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from Killing Time In LA by Kenneth Lawson

Copyright © 2020–2021 Kenneth Lawson

Chapter 1: Day One Thursday. June 9, 1949

The smell of coffee woke me up.

I followed the smell into the kitchen. Where  Brenda stood at the stove frying up some bacon and eggs.

“Smells good hun.” As  I  headed for the bathroom. I came back into the kitchen a few minutes later partly dressed. Taking my usual chair at the small round kitchen table. I poured myself a cup of coffee.

 By now Brenda had finished the frying and handed me a plate of food.

 While we ate  I turned on the small tabletop radio. The news came on first telling of the arrest of a UCLA College Professor. And the expected weather or the LA  area today.

 “What’s up for today?”  She wondered aloud while she stabbed her eggs with her fork.

“Heading down to see Bob in a bit. He called late last night and said he had something to talk to me about. It sounded important. So I figure I’d get over there as soon as I can.”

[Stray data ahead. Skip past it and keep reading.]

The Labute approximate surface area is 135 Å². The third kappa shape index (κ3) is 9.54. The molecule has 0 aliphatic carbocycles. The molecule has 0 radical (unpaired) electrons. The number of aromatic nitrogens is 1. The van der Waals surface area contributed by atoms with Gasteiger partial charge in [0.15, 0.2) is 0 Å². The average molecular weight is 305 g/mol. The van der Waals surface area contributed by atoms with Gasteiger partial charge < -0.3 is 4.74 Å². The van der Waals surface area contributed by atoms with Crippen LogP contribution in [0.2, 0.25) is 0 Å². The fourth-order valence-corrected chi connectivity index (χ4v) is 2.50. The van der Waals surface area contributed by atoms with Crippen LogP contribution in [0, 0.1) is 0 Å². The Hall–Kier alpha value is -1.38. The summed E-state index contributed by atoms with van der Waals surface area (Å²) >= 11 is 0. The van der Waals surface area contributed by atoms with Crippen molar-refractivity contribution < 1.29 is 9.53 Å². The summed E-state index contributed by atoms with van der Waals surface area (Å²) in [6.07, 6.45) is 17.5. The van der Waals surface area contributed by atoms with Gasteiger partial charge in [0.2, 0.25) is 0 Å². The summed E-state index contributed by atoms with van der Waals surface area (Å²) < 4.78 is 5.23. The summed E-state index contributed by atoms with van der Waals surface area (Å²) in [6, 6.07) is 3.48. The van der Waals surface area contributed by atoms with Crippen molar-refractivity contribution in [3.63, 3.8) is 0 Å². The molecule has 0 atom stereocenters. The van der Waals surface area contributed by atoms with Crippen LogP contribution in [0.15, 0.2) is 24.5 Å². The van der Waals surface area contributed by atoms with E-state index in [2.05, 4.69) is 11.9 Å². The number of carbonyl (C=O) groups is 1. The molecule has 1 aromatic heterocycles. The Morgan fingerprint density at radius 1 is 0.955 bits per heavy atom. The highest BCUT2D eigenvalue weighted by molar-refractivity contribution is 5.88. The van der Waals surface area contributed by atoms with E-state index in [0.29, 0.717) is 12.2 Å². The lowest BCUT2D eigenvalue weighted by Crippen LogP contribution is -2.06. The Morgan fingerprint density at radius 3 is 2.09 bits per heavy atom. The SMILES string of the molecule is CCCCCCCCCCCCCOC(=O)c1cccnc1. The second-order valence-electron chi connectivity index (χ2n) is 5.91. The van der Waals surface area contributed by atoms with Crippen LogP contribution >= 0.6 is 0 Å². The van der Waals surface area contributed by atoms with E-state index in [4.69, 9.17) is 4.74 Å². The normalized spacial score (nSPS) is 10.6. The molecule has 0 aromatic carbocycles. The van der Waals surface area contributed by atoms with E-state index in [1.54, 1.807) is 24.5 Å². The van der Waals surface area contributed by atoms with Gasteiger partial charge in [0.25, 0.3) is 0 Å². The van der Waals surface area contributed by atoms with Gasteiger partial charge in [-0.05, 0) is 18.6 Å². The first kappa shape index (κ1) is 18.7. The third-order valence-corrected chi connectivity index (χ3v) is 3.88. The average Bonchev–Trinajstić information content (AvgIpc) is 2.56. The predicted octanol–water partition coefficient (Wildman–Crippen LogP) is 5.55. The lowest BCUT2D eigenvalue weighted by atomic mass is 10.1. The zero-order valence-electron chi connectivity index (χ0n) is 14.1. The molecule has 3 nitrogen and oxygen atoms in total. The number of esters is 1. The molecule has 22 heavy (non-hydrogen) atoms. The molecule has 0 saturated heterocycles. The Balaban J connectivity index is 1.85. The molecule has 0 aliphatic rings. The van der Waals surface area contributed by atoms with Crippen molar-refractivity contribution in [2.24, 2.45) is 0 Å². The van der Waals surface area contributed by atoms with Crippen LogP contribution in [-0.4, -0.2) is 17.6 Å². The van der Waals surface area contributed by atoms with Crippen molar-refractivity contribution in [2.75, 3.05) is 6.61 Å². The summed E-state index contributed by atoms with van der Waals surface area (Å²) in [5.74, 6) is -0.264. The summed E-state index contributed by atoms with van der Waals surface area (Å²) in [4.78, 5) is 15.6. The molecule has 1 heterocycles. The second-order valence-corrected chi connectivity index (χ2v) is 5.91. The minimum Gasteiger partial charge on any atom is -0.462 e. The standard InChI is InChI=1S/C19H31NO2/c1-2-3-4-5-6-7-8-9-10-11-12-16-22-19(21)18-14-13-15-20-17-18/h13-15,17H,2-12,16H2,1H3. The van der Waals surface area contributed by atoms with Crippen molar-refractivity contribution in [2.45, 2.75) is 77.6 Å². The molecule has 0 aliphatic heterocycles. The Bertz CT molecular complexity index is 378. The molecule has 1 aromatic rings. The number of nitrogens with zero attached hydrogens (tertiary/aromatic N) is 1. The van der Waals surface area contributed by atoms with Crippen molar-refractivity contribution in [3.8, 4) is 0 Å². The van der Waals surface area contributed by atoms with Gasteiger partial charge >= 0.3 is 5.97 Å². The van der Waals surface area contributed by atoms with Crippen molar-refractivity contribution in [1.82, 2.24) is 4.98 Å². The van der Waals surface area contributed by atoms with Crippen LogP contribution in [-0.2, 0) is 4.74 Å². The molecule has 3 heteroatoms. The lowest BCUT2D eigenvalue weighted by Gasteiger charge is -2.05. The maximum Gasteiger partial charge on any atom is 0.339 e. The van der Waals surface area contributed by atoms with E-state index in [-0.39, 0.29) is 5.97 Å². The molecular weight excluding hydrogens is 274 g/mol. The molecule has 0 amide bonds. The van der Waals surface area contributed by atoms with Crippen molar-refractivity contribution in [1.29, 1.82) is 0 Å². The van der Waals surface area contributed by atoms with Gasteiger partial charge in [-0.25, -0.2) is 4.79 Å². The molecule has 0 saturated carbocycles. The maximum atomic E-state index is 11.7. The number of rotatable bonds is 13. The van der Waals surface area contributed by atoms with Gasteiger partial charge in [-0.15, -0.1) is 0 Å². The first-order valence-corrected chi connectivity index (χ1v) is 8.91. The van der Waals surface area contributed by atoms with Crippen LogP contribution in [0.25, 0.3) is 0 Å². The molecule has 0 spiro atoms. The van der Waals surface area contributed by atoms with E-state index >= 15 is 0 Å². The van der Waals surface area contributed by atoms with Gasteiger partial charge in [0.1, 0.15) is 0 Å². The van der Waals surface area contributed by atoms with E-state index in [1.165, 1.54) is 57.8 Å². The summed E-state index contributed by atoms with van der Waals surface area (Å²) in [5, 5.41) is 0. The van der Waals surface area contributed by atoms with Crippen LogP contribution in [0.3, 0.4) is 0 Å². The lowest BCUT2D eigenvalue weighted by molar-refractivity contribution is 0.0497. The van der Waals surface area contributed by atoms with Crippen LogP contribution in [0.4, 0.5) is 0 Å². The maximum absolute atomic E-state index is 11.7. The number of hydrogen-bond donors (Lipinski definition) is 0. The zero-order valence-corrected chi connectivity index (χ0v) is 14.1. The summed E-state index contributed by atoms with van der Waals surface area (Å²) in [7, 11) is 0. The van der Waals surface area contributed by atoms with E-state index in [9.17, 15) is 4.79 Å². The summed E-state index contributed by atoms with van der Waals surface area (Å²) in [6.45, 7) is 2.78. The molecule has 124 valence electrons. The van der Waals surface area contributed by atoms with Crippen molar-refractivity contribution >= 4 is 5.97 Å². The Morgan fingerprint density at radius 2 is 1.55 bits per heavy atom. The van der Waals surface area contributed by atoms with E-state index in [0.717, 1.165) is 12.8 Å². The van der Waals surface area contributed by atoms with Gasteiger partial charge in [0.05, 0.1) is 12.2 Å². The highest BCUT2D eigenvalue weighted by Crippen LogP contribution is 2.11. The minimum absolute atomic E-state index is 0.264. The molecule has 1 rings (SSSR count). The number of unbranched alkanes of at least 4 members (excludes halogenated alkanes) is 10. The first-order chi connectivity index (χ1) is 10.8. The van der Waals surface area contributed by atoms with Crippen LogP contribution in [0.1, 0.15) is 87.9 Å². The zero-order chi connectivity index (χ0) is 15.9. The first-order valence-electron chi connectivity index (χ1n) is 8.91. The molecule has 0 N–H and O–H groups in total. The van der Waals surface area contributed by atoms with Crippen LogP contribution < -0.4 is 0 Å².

I knew Brenda’s routine. She would most likely go back to bed for a couple of hours and then get up and do housework, shopping, and the many other things she does every day. And be down at the bar by around 4 pm. So we could open for business by six. We’d be at the bar until about 2 in the morning.

 A half-hour later I was dressed and ready for the day. Wearing one of my brown suits and gray fedora, I slid the .45 into its shoulder holster under the jacket. Then the .38 revolver into the holster that rode on the belt on my right side. I favored the old war issued .45 semi-automatic pistol. It has served me well. But I’ve learned from experience that a backup is never a bad idea. So I carried the revolver as well.

 I almost forgot to slip my wallet into my pocket. Inside was my  PI. License and permit to carry a gun. The name on the papers said James St.James. PI.

 It had been several months since my name had been in the papers. I was fine with that. Most of the cases had been routine deadbeat husbands and bill collection, and bail jumpers and a host of other small-time cases that barely paid the bills. But compared to the case of a few months back when I had helped capture one of the biggest mob bosses in the state and found a missing Judge, small time and boring were fine with me. What was never in the papers or in my official reports was the assignation attempt on the president and my direct involvement with protecting him. I had written up a report that was locked in my safe. No one knew it existed, not even Brenda.